Monroe Carell Jr. Children's Hospital at Vanderbilt
Monroe Carell Jr. Children's Hospital at Vanderbilt
Monroe Carell Jr. Children's Hospital at Vanderbilt
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Monroe Carell Jr.
Children's Hospital
at Vanderbilt
2200 Children's Way
Nashville, TN 37232


(615) 936-1000

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Guidelines for Evaluation of Obesity in Children

 

The Pediatric Weight Management clinic provides a multidisciplinary team approach to treating obese children, following an initial evaluation with doctors and dietitians.

Included for your reference is an algorithm for the evaluation of obese children. It contains contact information for the various programs at Children’s Hospital that can assist you at any stage of evaluation or treatment.

The most widely-accepted screening tool for identifying obese children and adolescents is the Body Mass Index, or BMI. This is calculated by dividing the child’s weight (in Kg) by height (in m) squared. Helpful tools for calculating BMI using metric and English units are available on the CDC website as part of their BMI for Age Training Module.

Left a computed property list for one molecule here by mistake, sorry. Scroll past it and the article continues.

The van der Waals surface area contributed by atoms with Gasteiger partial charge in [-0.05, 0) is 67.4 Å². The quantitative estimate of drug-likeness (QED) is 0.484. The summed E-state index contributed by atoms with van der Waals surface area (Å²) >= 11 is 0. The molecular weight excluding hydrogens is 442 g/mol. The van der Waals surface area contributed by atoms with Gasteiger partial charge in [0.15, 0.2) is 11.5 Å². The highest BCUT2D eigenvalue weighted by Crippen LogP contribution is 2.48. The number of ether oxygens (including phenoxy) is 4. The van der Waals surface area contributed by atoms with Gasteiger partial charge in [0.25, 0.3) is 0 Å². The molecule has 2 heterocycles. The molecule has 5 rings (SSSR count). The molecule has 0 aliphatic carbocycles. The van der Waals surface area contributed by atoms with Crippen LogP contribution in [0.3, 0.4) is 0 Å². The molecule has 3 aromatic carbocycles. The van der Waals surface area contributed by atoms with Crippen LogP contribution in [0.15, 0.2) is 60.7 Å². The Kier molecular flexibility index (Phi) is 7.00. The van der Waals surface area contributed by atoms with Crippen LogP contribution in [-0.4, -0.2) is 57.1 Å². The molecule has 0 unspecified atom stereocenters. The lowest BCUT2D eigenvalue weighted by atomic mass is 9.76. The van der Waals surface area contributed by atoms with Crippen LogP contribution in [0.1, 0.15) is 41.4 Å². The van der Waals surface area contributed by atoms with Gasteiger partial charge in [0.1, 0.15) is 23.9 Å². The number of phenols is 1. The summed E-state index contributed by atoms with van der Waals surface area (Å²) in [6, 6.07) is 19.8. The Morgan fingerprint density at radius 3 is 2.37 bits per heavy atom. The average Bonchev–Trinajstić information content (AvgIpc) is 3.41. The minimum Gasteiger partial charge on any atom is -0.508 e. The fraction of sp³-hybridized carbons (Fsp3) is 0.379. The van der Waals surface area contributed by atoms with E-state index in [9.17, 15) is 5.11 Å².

BMI facts

Evaluation for underlying causes of obesity

  • Fewer than one percent of obese children have an underlying medical cause.
  • Patients with only an elevated insulin level DO NOT need to be seen by pediatric endocrinology and should be referred to the weight management clinic.
  • Obese children who are tall or growing normally have an extremely low risk of endocrinopathy and do not need further endocrine evaluation.
  • Routine thyroid testing in obese children is NOT recommended. Abnormal thyroid tests should be repeated with antibodies before referral, as many minor abnormalities are transient and not the cause of obesity.

Evaluation for associated concerns

  • Consider liver function testing and fasting lipid panel for all patients.
  • Blood pressure should be measured in all patients, with attention to cuff size.
  • All patients should be screened for signs and symptoms of sleep apnea, with referral as indicated.
  • Girls should be screened for presence of hirsutism or menstrual disturbances.
  • Consider screening for type 2 diabetes in obese patients with two or more of the following: family history of type 2 diabetes; high risk ethnicity (e.g. African American, Asian/Pacific Islander, Native American, Hispanic); signs or symptoms such as hypertension, hyperlipidemia, acanthosis nigricans, or PCOS. Either fasting glucose or oral glucose tolerance test is acceptable. Asymptomatic patients with abnormal screens should have screening repeated before diagnosis or referral.
  • Consider referral to adolescent psychology or psychiatry for suspected co-morbid conditions such as bulimia, eating disorders, depression, or anxiety.

Last Edited: June 23, 2016
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